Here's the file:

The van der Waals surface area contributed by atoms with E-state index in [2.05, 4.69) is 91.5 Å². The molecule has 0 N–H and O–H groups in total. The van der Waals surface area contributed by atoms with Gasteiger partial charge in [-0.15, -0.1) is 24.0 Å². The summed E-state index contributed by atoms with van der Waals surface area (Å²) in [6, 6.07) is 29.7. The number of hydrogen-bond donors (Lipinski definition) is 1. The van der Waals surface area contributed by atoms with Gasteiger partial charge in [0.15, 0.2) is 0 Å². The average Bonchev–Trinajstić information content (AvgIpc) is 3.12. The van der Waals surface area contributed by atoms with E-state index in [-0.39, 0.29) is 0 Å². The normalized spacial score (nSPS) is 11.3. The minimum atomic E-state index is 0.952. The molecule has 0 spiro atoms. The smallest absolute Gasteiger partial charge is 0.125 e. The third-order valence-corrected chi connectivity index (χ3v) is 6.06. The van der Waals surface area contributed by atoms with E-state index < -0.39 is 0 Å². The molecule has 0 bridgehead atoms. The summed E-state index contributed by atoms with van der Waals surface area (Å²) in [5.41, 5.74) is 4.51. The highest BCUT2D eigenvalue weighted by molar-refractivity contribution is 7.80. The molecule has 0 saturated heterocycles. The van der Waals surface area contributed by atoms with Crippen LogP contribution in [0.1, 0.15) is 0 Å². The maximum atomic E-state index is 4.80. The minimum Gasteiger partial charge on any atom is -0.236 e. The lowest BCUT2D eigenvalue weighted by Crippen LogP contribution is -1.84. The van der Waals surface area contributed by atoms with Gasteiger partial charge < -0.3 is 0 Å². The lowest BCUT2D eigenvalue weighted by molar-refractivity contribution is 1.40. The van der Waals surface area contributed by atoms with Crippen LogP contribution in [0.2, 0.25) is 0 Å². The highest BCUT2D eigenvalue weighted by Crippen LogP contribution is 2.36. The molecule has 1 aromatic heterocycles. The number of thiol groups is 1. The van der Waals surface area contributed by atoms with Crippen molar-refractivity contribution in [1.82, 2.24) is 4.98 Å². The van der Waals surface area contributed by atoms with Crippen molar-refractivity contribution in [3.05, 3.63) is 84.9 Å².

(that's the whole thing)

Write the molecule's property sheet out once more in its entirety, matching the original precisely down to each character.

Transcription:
The van der Waals surface area contributed by atoms with E-state index in [2.05, 4.69) is 91.5 Å². The molecule has 0 N–H and O–H groups in total. The van der Waals surface area contributed by atoms with Gasteiger partial charge in [-0.15, -0.1) is 24.0 Å². The summed E-state index contributed by atoms with van der Waals surface area (Å²) in [6, 6.07) is 29.7. The number of hydrogen-bond donors (Lipinski definition) is 1. The van der Waals surface area contributed by atoms with Gasteiger partial charge in [0.15, 0.2) is 0 Å². The average Bonchev–Trinajstić information content (AvgIpc) is 3.12. The van der Waals surface area contributed by atoms with E-state index in [-0.39, 0.29) is 0 Å². The normalized spacial score (nSPS) is 11.3. The minimum atomic E-state index is 0.952. The molecule has 0 spiro atoms. The smallest absolute Gasteiger partial charge is 0.125 e. The third-order valence-corrected chi connectivity index (χ3v) is 6.06. The van der Waals surface area contributed by atoms with E-state index < -0.39 is 0 Å². The molecule has 0 bridgehead atoms. The summed E-state index contributed by atoms with van der Waals surface area (Å²) in [5.41, 5.74) is 4.51. The highest BCUT2D eigenvalue weighted by molar-refractivity contribution is 7.80. The molecule has 0 saturated heterocycles. The van der Waals surface area contributed by atoms with Crippen LogP contribution in [0.1, 0.15) is 0 Å². The maximum atomic E-state index is 4.80. The minimum Gasteiger partial charge on any atom is -0.236 e. The lowest BCUT2D eigenvalue weighted by Crippen LogP contribution is -1.84. The van der Waals surface area contributed by atoms with Gasteiger partial charge < -0.3 is 0 Å². The lowest BCUT2D eigenvalue weighted by molar-refractivity contribution is 1.40. The van der Waals surface area contributed by atoms with Crippen LogP contribution in [0.2, 0.25) is 0 Å². The highest BCUT2D eigenvalue weighted by Crippen LogP contribution is 2.36. The molecule has 1 aromatic heterocycles. The number of thiol groups is 1. The van der Waals surface area contributed by atoms with Crippen molar-refractivity contribution in [1.82, 2.24) is 4.98 Å². The van der Waals surface area contributed by atoms with Crippen molar-refractivity contribution in [3.05, 3.63) is 84.9 Å².